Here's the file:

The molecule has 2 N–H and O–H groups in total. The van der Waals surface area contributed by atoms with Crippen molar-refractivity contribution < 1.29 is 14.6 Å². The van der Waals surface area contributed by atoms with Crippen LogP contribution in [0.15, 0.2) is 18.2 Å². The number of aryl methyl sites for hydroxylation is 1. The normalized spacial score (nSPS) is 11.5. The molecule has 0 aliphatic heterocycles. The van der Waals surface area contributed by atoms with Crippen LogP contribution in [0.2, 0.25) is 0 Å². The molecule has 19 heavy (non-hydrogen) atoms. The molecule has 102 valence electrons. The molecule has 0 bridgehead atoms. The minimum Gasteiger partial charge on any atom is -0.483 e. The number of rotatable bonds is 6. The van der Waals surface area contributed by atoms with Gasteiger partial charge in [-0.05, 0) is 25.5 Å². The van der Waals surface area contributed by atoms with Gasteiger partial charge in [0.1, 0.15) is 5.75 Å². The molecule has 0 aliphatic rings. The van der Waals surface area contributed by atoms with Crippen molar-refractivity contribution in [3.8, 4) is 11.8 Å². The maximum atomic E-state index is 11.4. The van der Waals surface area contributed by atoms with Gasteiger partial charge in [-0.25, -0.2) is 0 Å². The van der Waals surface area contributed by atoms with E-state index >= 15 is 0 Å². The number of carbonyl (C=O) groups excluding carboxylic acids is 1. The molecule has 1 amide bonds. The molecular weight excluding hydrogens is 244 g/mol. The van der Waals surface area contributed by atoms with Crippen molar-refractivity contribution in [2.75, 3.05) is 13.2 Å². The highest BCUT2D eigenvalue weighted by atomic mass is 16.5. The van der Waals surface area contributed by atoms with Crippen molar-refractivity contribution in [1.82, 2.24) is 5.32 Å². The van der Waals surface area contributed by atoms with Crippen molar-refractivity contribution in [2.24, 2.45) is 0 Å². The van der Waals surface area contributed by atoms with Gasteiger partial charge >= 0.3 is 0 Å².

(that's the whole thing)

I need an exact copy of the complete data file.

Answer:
The molecule has 2 N–H and O–H groups in total. The van der Waals surface area contributed by atoms with Crippen molar-refractivity contribution < 1.29 is 14.6 Å². The van der Waals surface area contributed by atoms with Crippen LogP contribution in [0.15, 0.2) is 18.2 Å². The number of aryl methyl sites for hydroxylation is 1. The normalized spacial score (nSPS) is 11.5. The molecule has 0 aliphatic heterocycles. The van der Waals surface area contributed by atoms with Crippen LogP contribution in [0.2, 0.25) is 0 Å². The molecule has 19 heavy (non-hydrogen) atoms. The molecule has 102 valence electrons. The molecule has 0 bridgehead atoms. The minimum Gasteiger partial charge on any atom is -0.483 e. The number of rotatable bonds is 6. The van der Waals surface area contributed by atoms with Gasteiger partial charge in [-0.05, 0) is 25.5 Å². The van der Waals surface area contributed by atoms with Gasteiger partial charge in [0.1, 0.15) is 5.75 Å². The molecule has 0 aliphatic rings. The van der Waals surface area contributed by atoms with Crippen molar-refractivity contribution in [3.8, 4) is 11.8 Å². The maximum atomic E-state index is 11.4. The van der Waals surface area contributed by atoms with Gasteiger partial charge in [-0.25, -0.2) is 0 Å². The van der Waals surface area contributed by atoms with E-state index >= 15 is 0 Å². The number of carbonyl (C=O) groups excluding carboxylic acids is 1. The molecule has 1 amide bonds. The molecular weight excluding hydrogens is 244 g/mol. The van der Waals surface area contributed by atoms with Crippen molar-refractivity contribution in [2.75, 3.05) is 13.2 Å². The highest BCUT2D eigenvalue weighted by atomic mass is 16.5. The van der Waals surface area contributed by atoms with Crippen molar-refractivity contribution in [1.82, 2.24) is 5.32 Å². The van der Waals surface area contributed by atoms with Crippen molar-refractivity contribution in [2.24, 2.45) is 0 Å². The van der Waals surface area contributed by atoms with Gasteiger partial charge >= 0.3 is 0 Å².